Tuesday, August 12, 2008
The Land is a magazine written by three people, who if my suspicions are correct are what I would describe as permaculturists, and have come through the hard graft of self-sufficiency and places like Tinkers Bubble. Yet lo and behold the Simon Fairlie of the magazine is being quoted on Radio 4 as the man who might have the answer to our food problems here in Great Britain.
Intrigued after listening to 'Our Food, Our Future' on Monday morning, made me think where is he and the other contributors on the programme are coming from. Are they going back to a medieval past of open common fields, with meat such as pig and sheep being the mainstay of our meat production and dairy products rich in butter, cheese and milk filling in the gap that would give us our energy. Now this diet of pastries, potatoes, roast meat and puddings is of course thought of as oldfashioned given the 'recieved wisdom' the nutritionists who speak out for vegetables and fruit diet, with a certain amount of carbohydrates in the form of pastas, rice and potatoes.
One argument in favour of a more grain based diet is given in the following article in the Independent as to why we should perhaps go back to a more traditional way of eating local food, well suited to our land and climate.
How will the diehard vegetarians and vegans take to such an argument, the point was raised that vegans are just as guilty of 'carbon miles' because of their need, or at least use, of different grains and nuts from other countries. In all I find it intriguing as new ideas are tossed round, one rich 'city banker' with plenty of farming land, (he did'nt farm it though) put forward the argument that we need to get rid of all 'recreational land' that our love affair with horse-riding takes up, though to be quite honest if we have less oil, maybe we'll need those selfsame horses, for pulling the plough, or trotting to market.
People are of course buying up farm land as the 'new gold' to invest in, this brazen disregard of ethics, land is after all there to produce food for everyone, will perhaps bring about some socialists reforms, which are long overdue as 'The City' seems to run our economy with little regard for the wellbeing of everyone, only that 'fatcats' can make more money, in a world market that is beginning to slide on a very slippery slope.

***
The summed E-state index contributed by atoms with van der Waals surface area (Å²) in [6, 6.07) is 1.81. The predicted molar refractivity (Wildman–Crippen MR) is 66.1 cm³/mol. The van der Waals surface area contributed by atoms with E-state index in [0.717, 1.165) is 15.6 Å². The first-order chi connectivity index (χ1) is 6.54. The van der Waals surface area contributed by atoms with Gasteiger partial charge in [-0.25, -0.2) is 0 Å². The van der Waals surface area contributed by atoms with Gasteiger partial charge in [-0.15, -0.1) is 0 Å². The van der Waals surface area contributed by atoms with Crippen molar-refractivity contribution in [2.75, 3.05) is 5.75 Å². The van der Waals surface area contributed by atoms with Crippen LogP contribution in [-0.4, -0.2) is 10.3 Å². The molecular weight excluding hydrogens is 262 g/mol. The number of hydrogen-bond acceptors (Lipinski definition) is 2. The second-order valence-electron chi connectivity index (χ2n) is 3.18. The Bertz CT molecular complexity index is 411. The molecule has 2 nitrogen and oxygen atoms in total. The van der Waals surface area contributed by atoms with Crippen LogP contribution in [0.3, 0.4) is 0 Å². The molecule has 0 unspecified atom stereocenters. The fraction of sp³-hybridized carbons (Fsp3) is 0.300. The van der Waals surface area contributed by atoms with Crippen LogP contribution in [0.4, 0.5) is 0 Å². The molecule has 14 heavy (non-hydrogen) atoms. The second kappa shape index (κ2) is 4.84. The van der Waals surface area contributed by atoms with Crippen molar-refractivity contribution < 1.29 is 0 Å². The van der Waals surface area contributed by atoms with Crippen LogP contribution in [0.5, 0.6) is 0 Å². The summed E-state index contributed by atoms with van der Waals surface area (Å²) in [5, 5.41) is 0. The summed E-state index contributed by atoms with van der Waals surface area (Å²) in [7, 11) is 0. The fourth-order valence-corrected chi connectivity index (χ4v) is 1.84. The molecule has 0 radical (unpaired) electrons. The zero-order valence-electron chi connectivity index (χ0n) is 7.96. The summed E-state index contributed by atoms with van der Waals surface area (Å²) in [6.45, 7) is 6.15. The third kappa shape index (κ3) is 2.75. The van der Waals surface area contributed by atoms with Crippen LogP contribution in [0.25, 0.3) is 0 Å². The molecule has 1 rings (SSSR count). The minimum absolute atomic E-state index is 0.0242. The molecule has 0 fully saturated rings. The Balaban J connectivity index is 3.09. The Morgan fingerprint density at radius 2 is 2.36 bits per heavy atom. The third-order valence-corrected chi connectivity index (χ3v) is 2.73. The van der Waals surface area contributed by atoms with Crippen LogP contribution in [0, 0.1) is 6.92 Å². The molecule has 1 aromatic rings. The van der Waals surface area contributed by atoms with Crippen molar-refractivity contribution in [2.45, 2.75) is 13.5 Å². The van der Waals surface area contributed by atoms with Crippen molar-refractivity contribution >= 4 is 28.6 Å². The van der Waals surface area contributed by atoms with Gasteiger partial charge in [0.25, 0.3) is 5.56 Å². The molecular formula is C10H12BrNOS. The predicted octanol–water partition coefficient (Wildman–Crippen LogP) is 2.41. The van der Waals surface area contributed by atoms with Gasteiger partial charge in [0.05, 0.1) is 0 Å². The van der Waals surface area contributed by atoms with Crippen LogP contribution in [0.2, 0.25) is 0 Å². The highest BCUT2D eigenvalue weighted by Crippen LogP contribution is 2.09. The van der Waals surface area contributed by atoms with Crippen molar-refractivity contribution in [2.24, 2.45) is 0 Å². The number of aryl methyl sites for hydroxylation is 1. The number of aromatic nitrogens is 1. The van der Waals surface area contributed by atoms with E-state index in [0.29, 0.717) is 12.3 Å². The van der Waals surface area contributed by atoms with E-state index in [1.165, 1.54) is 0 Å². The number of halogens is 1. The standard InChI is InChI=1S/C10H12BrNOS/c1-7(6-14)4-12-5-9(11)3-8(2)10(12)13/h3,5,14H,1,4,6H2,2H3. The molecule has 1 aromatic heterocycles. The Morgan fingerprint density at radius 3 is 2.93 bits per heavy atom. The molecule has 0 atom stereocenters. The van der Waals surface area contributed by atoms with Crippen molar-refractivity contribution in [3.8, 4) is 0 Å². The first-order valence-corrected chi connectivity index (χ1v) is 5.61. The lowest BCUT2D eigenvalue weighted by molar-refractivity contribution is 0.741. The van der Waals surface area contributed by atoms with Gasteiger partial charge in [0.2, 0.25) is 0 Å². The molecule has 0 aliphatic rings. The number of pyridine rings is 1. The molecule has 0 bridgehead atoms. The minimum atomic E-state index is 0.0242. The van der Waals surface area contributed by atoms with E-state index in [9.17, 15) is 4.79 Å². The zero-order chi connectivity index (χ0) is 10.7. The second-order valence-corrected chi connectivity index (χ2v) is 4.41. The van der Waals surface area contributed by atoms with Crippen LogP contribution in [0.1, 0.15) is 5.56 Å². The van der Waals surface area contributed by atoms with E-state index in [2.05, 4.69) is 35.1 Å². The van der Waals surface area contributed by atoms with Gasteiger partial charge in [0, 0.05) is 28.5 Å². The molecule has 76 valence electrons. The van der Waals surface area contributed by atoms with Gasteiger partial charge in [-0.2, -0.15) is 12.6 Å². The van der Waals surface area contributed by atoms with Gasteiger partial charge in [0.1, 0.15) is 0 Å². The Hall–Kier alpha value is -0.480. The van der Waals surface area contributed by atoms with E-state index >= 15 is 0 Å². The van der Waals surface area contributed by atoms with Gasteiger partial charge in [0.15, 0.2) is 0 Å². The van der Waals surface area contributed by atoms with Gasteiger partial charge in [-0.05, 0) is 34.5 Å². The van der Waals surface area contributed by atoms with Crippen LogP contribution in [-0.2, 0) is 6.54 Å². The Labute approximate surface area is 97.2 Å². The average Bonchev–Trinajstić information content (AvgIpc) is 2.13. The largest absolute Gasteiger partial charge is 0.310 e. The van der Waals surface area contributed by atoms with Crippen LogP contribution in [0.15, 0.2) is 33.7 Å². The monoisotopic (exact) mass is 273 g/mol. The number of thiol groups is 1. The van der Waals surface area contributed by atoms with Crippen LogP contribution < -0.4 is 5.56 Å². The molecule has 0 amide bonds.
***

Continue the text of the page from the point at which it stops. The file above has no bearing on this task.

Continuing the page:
Whatever, as a person perfectly at home with the idea of 'self-sufficiency', the practise will be a great deal more difficult than a few words, but adaptability is a great human virtue.
The following comes from a book written by Dorothy Hartley's 'Food in England'... in which she describes how to cook the foods that were produced in England, and how seasonalty and preserving were the backbone of the economy of rural England, though not advocating that we should go back to such ways, it does at least show that people were able to exist without the use of fridges, freezers and electricity.
This on Preserving;
The womenfolk had no 'thermos' but used non-conducting wood hoggins for cold drinks taken to the harvest fields, or hot broth to the shepherd's night fold. Grease, salves, or ointments were stored in horns. Lanolin from the sheep, marking raddle (which was a mixture of tallow far and red earth), soft fats, such as the semi-liquid goose grease, could be pushed in at the large end of the horn, tied over with pliant bladder and the tip of the horn sawn off, making a primitive 'drop bottle', very useful for pushing along the shed lines of a sheep fleece, and leaving a trail of lubricant as it went along, or would release some oil on to some farm implement. The littlest lambs and babies were fed through shaped horns or thick quills.
Storing of lemons, oranges and pumpkins, onions etc were done in nets. Dried roots of all sorts were bundled in old linen - walnuts were husked by rolling up and down in a sack and were stored in wet salt........